Forward error correcting codes trade bandwidth for power by sending redundant symbols in order to enable errors to be corrected at the receive site. Forward error correction has a long history in satellite communication systems and many types of decoders are available as inexpensive chips. Some codes employ check bits to verify that no errors were made in the reception. If an error is detected, then the receiving site requests that the transmitter site re-send the block of data where the error appeared. This can be a difficult technique for communication over geosynchronous satellites, due to the long time delays involved. Protocols have been developed with these delays in mind, and many systems now employ both error detection and retransmission. Still, in heavy fading conditions, as can occur during rainstorms, the system may often become clogged with retransmissions. As a result, performing all error correction at the receiver is highly desirable, even if retransmission is used.
At present, the most commonly used error correcting codes are convolutional codes, typically running at rate ½, wherein two coded symbols are transmitted for every one information symbol, thus doubling the transmission rate and hence the occupied bandwidth. One way to gain efficiency at the expense of bandwidth is to use even lower-rate codes, such as rate ⅓ codes. Another common technique is to concatenate two codes. This most often takes the form of concatenating a convolutional code with a block code, such as a Reed-Solomon code. These two types of codes have good synergy, and significant power gains can be realized with relatively little additional band-spreading.
A significant problem with these types of codes is that they do not necessarily work well at a very low energy per bit-to-noise density ratio (Eb/N0)—on the order of one to zero dB. While these codes are capable of yielding ultra-low error rates at moderate Eb/N0 values, they do not produce a significant drop in required power for moderate error rates (their efficiency falls off rapidly below about 4 dB Eb/N0). Commercially available demodulators are built with this limitation in mind, and do not provide carrier tracking below about 4 dB Eb/N0.
Demodulation with a low-rate code, such as rate ½ or rate ⅓, at a very low Eb/N0 is difficult for two reasons: first-carrier phase and symbol timing are very difficult to recover; second-maintaining soft decision thresholds is also a problem. A high ratio of the symbol rate to the data rate implies a very low ESN0. For example, for a rate ⅓ code, ES/N0 is about 5 dB less than Eb/N0. The demodulator must have sufficient bandwidth to pass these high symbol rates, and thus must work at an extremely low signal to noise ratio (S/N). As discussed above, carrier recovery generally involves a nonlinear operation, such as raising the signal to a power (e.g., fourth power in the carrier regenerator circuit 26 of FIG. 3). When carried out at a very low signal to noise ratio, the signal to noise ratio is reduced even further, making the demodulator's task of recovering the data extremely difficult.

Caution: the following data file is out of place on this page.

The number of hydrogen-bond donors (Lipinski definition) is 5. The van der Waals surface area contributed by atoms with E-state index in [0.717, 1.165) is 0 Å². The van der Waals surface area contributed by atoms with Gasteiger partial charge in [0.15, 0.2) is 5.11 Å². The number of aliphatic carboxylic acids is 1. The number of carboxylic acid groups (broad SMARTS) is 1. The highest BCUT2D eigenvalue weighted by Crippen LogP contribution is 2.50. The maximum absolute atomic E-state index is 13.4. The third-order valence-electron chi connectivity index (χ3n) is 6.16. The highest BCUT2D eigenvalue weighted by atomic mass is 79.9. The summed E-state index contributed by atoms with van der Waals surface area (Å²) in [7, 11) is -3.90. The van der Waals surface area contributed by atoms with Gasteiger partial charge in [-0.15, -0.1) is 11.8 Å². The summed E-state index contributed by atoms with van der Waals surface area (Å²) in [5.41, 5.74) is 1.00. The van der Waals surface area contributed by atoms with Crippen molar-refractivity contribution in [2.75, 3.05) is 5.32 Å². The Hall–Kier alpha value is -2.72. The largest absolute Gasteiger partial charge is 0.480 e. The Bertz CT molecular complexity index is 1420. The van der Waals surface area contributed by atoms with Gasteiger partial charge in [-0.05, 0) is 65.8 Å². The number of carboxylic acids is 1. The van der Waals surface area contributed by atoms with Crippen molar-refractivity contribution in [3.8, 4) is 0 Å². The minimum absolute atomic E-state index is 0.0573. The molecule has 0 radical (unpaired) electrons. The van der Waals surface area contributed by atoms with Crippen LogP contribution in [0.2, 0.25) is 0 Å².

In accordance with the present invention, the above discussed power and bandwidth utilization problems associated with conventional carrierless PSK modulation schemes employed for satellite communication systems are effectively obviated by means of a modulation waveform that is effective to rob a relatively limited portion of the available transmitter power, and inject into the QPSK waveform a prescribed amount of carrier energy, for example at about 15 dB below the signal. This injected carrier component serves to facilitate detection and recovery (rather than non-linear regeneration) of the carrier at the receiver.
In addition, the injected carrier-based modulation scheme of the invention exploits the substantially improved performance of modern forward error correction coding schemes, such as but not limited to turbo codes, so as to significantly reduce the signal power required for achieving a relatively low bit error rate. Namely, using a prescribed ‘carrier-injecting’ waveform in combination with advanced coding techniques enables the invention to double the number of small-terminal users on a satellite transponder, thus effectively halving their leasing costs. Conversely, the waveform of the invention allows use of a smaller antenna for more flexible siting or mobility.
Pursuant to a first embodiment, a DC offset or bias is applied to the encoded data stream upstream of the QPSK modulation circuitry, which serves to shift reference levels for the encoded in-phase data symbol stream to values that cause the spectral waveform of the QPSK signal to contain a prescribed amount of carrier signal energy. This readily discernible injected carrier obviates the need for a non-linear carrier regeneration circuit in the carrier recovery path of the receiver, as in a conventional QPSK demodulator. Instead, the carrier may be directly extracted by a carrier recovery phase locked loop.